The Media Inquiry by Finkelstein Q.C. proposed on page 301 the regulation of blogs with more than a specific number of hits per annum, suggesting an equivalency with print media:
If a publisher distributes more than 3000 copies of print per issue or a news internet site has a minimum of 15 000 hits per annum it should be subject to the jurisdiction of the News Media Council, but not otherwise. These numbers are arbitrary, but a line must be drawn somewhere.
Does he know how many actual readers that 15,000 hits a year represents?
Of the total number of hits a small blog receives, at least 90% are due to search bots (like Google and Bing), spiders, spammers, rss readers and sundry malicious automata. As hits are usually identified with client requests, each image on a page, logo, thumbnail etc. is technically recovered with a single hit.
Lets be generous and say that 10% of hits could be identified with real people, around 75% of these are bounces, people who click away within a few seconds.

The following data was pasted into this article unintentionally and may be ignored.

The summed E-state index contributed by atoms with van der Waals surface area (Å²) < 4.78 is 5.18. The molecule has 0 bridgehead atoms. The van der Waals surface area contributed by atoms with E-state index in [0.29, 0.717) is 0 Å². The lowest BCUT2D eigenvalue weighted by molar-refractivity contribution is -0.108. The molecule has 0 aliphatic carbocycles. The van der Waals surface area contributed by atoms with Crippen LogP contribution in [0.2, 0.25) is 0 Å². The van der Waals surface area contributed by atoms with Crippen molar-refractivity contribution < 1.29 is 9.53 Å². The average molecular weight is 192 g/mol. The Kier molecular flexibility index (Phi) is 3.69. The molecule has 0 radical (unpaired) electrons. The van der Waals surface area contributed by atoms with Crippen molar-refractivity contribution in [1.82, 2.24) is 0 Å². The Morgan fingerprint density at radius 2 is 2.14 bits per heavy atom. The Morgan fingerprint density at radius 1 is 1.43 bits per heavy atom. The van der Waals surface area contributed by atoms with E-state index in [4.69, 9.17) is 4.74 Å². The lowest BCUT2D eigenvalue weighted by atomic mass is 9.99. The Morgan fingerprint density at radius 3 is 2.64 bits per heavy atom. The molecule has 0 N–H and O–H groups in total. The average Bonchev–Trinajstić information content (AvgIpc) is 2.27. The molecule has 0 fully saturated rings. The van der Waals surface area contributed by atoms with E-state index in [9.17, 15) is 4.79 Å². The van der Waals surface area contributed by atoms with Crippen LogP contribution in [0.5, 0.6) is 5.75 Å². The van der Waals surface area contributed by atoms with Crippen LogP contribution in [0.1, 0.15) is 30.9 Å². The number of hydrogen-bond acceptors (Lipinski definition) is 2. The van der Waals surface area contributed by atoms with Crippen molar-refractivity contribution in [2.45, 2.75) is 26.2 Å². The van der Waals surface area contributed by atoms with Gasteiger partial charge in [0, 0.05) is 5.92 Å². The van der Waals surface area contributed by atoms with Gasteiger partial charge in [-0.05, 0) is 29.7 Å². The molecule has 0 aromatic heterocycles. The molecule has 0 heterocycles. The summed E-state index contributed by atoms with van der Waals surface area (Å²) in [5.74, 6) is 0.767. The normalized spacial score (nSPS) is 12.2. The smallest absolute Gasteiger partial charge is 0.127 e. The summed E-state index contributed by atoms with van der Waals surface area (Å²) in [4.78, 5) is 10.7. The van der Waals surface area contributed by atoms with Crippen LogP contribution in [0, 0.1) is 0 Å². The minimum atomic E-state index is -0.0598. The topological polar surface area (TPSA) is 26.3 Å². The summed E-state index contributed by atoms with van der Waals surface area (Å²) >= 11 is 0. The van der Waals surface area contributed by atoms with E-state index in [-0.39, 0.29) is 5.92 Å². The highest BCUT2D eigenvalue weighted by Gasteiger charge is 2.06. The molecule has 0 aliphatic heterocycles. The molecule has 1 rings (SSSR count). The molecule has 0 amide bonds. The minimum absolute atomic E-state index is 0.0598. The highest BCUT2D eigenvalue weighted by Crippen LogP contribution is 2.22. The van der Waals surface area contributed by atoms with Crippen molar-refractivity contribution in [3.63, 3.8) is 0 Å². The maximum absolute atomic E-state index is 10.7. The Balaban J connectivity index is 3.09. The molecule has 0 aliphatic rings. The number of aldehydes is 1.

Of the real readers, they might browse a few pages, contributing 3 or 4 hits.
Therefore, the ratio of hits to readers is around 0.1*0.25*0.25 or less than 1%.
Conservatively, 15000 hits per annum translates into 150 readers once a year, or less than one reader per day. Many of these will be returning, reducing the unique number further.
Yet Finkelstein seems to suggest that 15000 hits per annum is equivalent to a publication with a print run of 3000 copies.
Given losses and returns, a small regional paper might reach 1500 people twice a week with that kind of print run, or perhaps 15000 unique people per year.
One can explain the derivation of Finkelstein’s figures of 3000 paper copies and 15,000 hits per annum by assuming that one blog hit is equivalent to a single paper reader.
So one must then ask, is Finkelstein totally clueless about the Internet? One would think that before proposing to regulate blogs they would have done their homework.